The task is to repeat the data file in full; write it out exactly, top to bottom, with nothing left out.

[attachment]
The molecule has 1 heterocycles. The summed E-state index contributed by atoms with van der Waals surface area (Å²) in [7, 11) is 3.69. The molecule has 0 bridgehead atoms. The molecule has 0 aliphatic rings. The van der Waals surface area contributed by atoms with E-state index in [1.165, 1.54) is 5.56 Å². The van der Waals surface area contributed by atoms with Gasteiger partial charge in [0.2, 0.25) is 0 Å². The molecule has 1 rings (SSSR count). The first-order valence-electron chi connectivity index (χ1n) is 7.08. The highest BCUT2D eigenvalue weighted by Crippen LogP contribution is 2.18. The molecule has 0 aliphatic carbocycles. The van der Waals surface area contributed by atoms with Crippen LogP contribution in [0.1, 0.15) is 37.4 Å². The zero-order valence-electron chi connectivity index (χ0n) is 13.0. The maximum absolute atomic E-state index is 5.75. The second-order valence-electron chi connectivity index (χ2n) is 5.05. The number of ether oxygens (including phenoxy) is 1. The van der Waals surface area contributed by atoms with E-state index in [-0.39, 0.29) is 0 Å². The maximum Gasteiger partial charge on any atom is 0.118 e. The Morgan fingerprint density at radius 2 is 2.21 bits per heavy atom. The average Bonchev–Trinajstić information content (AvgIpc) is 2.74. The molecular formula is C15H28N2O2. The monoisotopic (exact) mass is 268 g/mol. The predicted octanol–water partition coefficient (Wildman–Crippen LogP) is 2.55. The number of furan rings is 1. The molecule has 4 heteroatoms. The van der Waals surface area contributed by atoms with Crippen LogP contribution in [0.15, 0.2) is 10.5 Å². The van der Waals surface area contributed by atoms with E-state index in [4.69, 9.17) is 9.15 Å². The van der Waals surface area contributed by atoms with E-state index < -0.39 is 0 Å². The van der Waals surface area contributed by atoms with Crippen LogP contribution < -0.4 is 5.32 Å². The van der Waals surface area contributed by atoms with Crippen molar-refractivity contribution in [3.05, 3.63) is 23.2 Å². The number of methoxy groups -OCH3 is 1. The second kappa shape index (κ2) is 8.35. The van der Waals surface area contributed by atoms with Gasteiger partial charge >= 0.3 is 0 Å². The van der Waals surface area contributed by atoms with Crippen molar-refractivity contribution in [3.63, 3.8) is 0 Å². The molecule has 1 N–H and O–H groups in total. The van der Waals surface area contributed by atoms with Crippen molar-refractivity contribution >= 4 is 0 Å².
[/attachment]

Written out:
The molecule has 1 heterocycles. The summed E-state index contributed by atoms with van der Waals surface area (Å²) in [7, 11) is 3.69. The molecule has 0 bridgehead atoms. The molecule has 0 aliphatic rings. The van der Waals surface area contributed by atoms with E-state index in [1.165, 1.54) is 5.56 Å². The van der Waals surface area contributed by atoms with Gasteiger partial charge in [0.2, 0.25) is 0 Å². The molecule has 1 rings (SSSR count). The first-order valence-electron chi connectivity index (χ1n) is 7.08. The highest BCUT2D eigenvalue weighted by Crippen LogP contribution is 2.18. The molecule has 0 aliphatic carbocycles. The van der Waals surface area contributed by atoms with Crippen LogP contribution in [0.1, 0.15) is 37.4 Å². The zero-order valence-electron chi connectivity index (χ0n) is 13.0. The maximum absolute atomic E-state index is 5.75. The second-order valence-electron chi connectivity index (χ2n) is 5.05. The number of ether oxygens (including phenoxy) is 1. The van der Waals surface area contributed by atoms with E-state index in [-0.39, 0.29) is 0 Å². The maximum Gasteiger partial charge on any atom is 0.118 e. The Morgan fingerprint density at radius 2 is 2.21 bits per heavy atom. The average Bonchev–Trinajstić information content (AvgIpc) is 2.74. The molecular formula is C15H28N2O2. The monoisotopic (exact) mass is 268 g/mol. The predicted octanol–water partition coefficient (Wildman–Crippen LogP) is 2.55. The number of furan rings is 1. The molecule has 4 heteroatoms. The van der Waals surface area contributed by atoms with Crippen LogP contribution in [0.15, 0.2) is 10.5 Å². The van der Waals surface area contributed by atoms with E-state index in [4.69, 9.17) is 9.15 Å². The van der Waals surface area contributed by atoms with E-state index < -0.39 is 0 Å². The van der Waals surface area contributed by atoms with Crippen LogP contribution < -0.4 is 5.32 Å². The van der Waals surface area contributed by atoms with Crippen molar-refractivity contribution in [3.05, 3.63) is 23.2 Å². The number of methoxy groups -OCH3 is 1. The second kappa shape index (κ2) is 8.35. The van der Waals surface area contributed by atoms with Gasteiger partial charge >= 0.3 is 0 Å². The van der Waals surface area contributed by atoms with Crippen molar-refractivity contribution in [3.63, 3.8) is 0 Å². The molecule has 1 N–H and O–H groups in total. The van der Waals surface area contributed by atoms with Crippen molar-refractivity contribution >= 4 is 0 Å².